“The amount of the payment is being determined by the discrimination experienced by the farmers and its impact on that farmers’ operations as articulated or conveyed in the application process,” Caggins said. 

According to Caggins, Windsor Group is working to combat predatory lawyers attempting to coerce farmers into signing away part of the financial assistance by charging filing fees. 

“We make the emphasis that the technical assistance provided is free,” Caggins said. “In the history of discrimination, there have been class action suits, where… attorneys have come in and helped people file to be part of those suits. And some of the arrangements have just taken so much money from the farmers.”

Caggins emphasized that Windsor Group is a woman-owned, veteran-owned, disabled-owned small business, focusing primarily on government solutions or government staffing. 

“This is a unique historic opportunity. I don’t think I’ve ever seen an attempt to provide recompense of this sort in this magnitude to so many people who have experienced discrimination,” Blankstein said. “I am very optimistic in this part. There are lots of things to be concerned about in life and this is a ray of hope for those who do apply. I hope that they put aside any qualms or cynicism.”

Carlos Aguilera and Lorena Mendoza, the owners of West Haven Farm — located in Ithaca — have applied for financial assistance through Windsor Group. The two grew up in Central Mexico and immigrated to the U.S., where they have been farming since 2012. The couple had three separate instances where they applied for farm business loans and were rejected each time.

“There was no explanation on why,” Aguilera said. “We weren’t even asking for that much money, and when they asked for less money, they said no, they couldn’t give us that either.”

Aguilera expressed his hesitation in applying for this compensation.

“Why would the government be looking for us to compensate us for not giving us a loan in the first place?” Aguilera said. “Minority folks like us… are very skeptical, because we feel not only being discriminated against, but… there are a lot of organizations out there that are capitalizing on us, and using us as a way of making money for them, not to help our community.”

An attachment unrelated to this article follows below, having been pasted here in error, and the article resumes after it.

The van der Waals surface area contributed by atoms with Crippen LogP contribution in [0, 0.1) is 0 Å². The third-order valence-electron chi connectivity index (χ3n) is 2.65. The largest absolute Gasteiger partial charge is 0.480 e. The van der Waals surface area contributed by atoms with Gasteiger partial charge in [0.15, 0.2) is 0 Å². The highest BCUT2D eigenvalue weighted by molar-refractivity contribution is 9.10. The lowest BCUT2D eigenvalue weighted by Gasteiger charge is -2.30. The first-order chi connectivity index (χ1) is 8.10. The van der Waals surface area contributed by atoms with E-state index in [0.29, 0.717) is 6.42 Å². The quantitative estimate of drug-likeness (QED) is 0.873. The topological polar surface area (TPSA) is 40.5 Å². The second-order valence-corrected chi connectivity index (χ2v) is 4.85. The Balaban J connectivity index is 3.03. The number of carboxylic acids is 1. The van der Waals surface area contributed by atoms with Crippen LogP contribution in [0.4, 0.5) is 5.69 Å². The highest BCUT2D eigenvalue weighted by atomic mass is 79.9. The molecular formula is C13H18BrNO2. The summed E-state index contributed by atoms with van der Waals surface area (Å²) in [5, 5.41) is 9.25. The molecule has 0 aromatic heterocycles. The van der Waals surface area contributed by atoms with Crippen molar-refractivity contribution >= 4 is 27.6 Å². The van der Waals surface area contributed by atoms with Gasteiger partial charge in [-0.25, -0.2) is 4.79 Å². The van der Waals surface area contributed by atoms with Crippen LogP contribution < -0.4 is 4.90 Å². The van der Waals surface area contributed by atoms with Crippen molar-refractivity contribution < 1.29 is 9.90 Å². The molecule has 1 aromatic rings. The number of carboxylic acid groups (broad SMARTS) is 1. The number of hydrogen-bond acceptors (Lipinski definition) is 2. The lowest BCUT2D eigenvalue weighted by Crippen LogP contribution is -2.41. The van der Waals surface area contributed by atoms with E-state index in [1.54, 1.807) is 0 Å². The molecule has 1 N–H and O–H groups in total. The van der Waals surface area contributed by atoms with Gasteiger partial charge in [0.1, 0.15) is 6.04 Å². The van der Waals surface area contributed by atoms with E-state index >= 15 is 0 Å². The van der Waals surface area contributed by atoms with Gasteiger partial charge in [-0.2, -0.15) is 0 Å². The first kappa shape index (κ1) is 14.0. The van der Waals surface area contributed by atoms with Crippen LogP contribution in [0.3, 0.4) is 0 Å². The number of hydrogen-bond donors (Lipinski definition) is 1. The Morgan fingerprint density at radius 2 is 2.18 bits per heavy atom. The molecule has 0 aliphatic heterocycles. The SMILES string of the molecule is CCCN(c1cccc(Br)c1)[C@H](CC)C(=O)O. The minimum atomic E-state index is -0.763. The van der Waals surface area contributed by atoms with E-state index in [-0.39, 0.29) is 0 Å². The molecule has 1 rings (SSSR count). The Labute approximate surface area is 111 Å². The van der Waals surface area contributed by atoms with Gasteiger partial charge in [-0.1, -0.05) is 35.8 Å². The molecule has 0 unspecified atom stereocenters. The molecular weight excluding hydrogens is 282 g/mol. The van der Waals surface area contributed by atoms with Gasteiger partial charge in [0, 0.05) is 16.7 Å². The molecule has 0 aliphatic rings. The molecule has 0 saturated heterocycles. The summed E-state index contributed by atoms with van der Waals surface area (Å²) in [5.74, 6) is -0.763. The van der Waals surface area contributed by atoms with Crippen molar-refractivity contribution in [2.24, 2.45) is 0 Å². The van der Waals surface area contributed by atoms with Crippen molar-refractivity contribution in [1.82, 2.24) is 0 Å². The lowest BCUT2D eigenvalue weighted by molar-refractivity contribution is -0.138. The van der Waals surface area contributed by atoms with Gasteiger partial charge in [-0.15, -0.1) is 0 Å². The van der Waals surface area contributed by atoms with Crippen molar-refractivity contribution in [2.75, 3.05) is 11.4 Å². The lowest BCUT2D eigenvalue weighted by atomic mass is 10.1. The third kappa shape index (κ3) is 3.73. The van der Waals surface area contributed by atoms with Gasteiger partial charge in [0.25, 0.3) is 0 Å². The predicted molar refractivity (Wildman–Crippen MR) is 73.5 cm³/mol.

Aguilera and Mendoza ultimately decided to apply for the compensation after receiving an email from Windsor Group’s Ithaca office including the name of another local farmer, a friend of theirs, saying that they might qualify for the program. After researching the Windsor group further, meeting with them and thoroughly reviewing their website, Aguilera and Mendoza decided that Windsor group was legitimate. 

If granted the funding, Aguilera and Mendoza said they intend to use it to pay off debts they have acquired through the purchase of their existing farm and to build the infrastructure they need to farm. 

Over 1,000 people have submitted to Windsor Group throughout the Eastern U.S. Applicants may be women, veterans, Asian, Black, Latino and/or American Indian farmers. The application must be submitted online or, for U.S. mailing, postmarked by 11:59 p.m. Pacific time on Jan. 13, 2024. Applications submitted in person at a regional office must be delivered by 8 p.m. local time on Jan. 13, 2024.

Correction, Oct. 6, 5:18 p.m.: A previous version of this article incorrectly stated that the Black Farmer Ecosystem was working in partnership with the Windsor Group. It also stated that the Windsor Group helped distribute the funds, when they are a facilitator. The Sun apologizes for these errors.